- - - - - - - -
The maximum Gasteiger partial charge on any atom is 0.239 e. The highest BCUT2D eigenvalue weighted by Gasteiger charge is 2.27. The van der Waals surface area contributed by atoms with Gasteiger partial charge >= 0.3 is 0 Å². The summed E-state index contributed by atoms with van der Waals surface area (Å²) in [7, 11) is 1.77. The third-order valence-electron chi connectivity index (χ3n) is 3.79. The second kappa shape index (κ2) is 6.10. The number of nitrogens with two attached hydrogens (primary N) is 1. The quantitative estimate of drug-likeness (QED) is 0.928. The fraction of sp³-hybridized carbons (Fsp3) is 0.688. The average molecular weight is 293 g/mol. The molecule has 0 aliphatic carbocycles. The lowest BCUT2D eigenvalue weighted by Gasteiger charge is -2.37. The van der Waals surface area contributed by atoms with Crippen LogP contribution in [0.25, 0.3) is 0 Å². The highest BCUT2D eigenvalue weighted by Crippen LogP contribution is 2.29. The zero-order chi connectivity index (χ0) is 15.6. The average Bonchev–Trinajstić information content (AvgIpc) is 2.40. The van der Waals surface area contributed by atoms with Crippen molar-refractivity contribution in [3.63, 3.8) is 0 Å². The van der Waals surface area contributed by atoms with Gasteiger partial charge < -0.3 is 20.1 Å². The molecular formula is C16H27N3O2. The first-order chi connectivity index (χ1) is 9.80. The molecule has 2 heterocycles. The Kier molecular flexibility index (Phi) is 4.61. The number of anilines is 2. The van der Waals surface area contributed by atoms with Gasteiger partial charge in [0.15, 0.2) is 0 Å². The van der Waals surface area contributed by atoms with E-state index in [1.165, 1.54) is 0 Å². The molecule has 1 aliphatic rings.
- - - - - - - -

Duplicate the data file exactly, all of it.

The maximum Gasteiger partial charge on any atom is 0.239 e. The highest BCUT2D eigenvalue weighted by Gasteiger charge is 2.27. The van der Waals surface area contributed by atoms with Gasteiger partial charge >= 0.3 is 0 Å². The summed E-state index contributed by atoms with van der Waals surface area (Å²) in [7, 11) is 1.77. The third-order valence-electron chi connectivity index (χ3n) is 3.79. The second kappa shape index (κ2) is 6.10. The number of nitrogens with two attached hydrogens (primary N) is 1. The quantitative estimate of drug-likeness (QED) is 0.928. The fraction of sp³-hybridized carbons (Fsp3) is 0.688. The average molecular weight is 293 g/mol. The molecule has 0 aliphatic carbocycles. The lowest BCUT2D eigenvalue weighted by Gasteiger charge is -2.37. The van der Waals surface area contributed by atoms with Crippen LogP contribution in [0.25, 0.3) is 0 Å². The highest BCUT2D eigenvalue weighted by Crippen LogP contribution is 2.29. The zero-order chi connectivity index (χ0) is 15.6. The average Bonchev–Trinajstić information content (AvgIpc) is 2.40. The van der Waals surface area contributed by atoms with Crippen molar-refractivity contribution in [3.63, 3.8) is 0 Å². The van der Waals surface area contributed by atoms with Gasteiger partial charge < -0.3 is 20.1 Å². The molecular formula is C16H27N3O2. The first-order chi connectivity index (χ1) is 9.80. The molecule has 2 heterocycles. The Kier molecular flexibility index (Phi) is 4.61. The number of anilines is 2. The van der Waals surface area contributed by atoms with Gasteiger partial charge in [0.15, 0.2) is 0 Å². The van der Waals surface area contributed by atoms with E-state index in [1.165, 1.54) is 0 Å². The molecule has 1 aliphatic rings.